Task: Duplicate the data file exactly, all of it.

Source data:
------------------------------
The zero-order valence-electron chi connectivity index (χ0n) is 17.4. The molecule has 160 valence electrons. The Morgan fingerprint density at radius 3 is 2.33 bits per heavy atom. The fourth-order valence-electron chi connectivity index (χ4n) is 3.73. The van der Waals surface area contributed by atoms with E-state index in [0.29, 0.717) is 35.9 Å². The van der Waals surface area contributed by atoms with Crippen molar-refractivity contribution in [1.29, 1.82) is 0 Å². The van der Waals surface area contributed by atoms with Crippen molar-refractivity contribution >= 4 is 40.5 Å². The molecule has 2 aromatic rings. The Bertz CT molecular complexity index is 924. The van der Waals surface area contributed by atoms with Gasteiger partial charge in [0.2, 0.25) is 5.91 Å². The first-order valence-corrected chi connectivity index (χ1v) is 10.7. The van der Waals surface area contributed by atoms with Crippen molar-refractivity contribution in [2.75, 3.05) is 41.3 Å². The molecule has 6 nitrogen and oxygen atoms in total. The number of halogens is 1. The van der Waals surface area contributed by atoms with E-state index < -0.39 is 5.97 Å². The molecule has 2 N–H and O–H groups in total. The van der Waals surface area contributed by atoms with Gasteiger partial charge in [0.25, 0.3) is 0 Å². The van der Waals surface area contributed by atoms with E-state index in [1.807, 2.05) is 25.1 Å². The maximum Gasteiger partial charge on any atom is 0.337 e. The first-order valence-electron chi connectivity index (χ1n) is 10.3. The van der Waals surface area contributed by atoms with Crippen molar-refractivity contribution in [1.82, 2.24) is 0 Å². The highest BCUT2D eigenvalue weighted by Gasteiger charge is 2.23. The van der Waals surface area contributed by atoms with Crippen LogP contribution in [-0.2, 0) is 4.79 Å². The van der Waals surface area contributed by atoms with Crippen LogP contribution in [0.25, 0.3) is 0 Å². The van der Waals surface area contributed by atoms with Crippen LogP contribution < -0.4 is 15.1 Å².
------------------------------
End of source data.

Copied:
The zero-order valence-electron chi connectivity index (χ0n) is 17.4. The molecule has 160 valence electrons. The Morgan fingerprint density at radius 3 is 2.33 bits per heavy atom. The fourth-order valence-electron chi connectivity index (χ4n) is 3.73. The van der Waals surface area contributed by atoms with E-state index in [0.29, 0.717) is 35.9 Å². The van der Waals surface area contributed by atoms with Crippen molar-refractivity contribution in [1.29, 1.82) is 0 Å². The van der Waals surface area contributed by atoms with Crippen molar-refractivity contribution >= 4 is 40.5 Å². The molecule has 2 aromatic rings. The Bertz CT molecular complexity index is 924. The van der Waals surface area contributed by atoms with Gasteiger partial charge in [0.2, 0.25) is 5.91 Å². The first-order valence-corrected chi connectivity index (χ1v) is 10.7. The van der Waals surface area contributed by atoms with Crippen molar-refractivity contribution in [2.75, 3.05) is 41.3 Å². The molecule has 6 nitrogen and oxygen atoms in total. The number of halogens is 1. The van der Waals surface area contributed by atoms with E-state index < -0.39 is 5.97 Å². The molecule has 2 N–H and O–H groups in total. The van der Waals surface area contributed by atoms with Gasteiger partial charge in [0.25, 0.3) is 0 Å². The van der Waals surface area contributed by atoms with E-state index in [1.807, 2.05) is 25.1 Å². The maximum Gasteiger partial charge on any atom is 0.337 e. The first-order valence-electron chi connectivity index (χ1n) is 10.3. The van der Waals surface area contributed by atoms with Crippen molar-refractivity contribution in [1.82, 2.24) is 0 Å². The highest BCUT2D eigenvalue weighted by Gasteiger charge is 2.23. The van der Waals surface area contributed by atoms with Crippen LogP contribution in [-0.2, 0) is 4.79 Å². The van der Waals surface area contributed by atoms with Crippen LogP contribution in [0.25, 0.3) is 0 Å². The van der Waals surface area contributed by atoms with Crippen LogP contribution < -0.4 is 15.1 Å².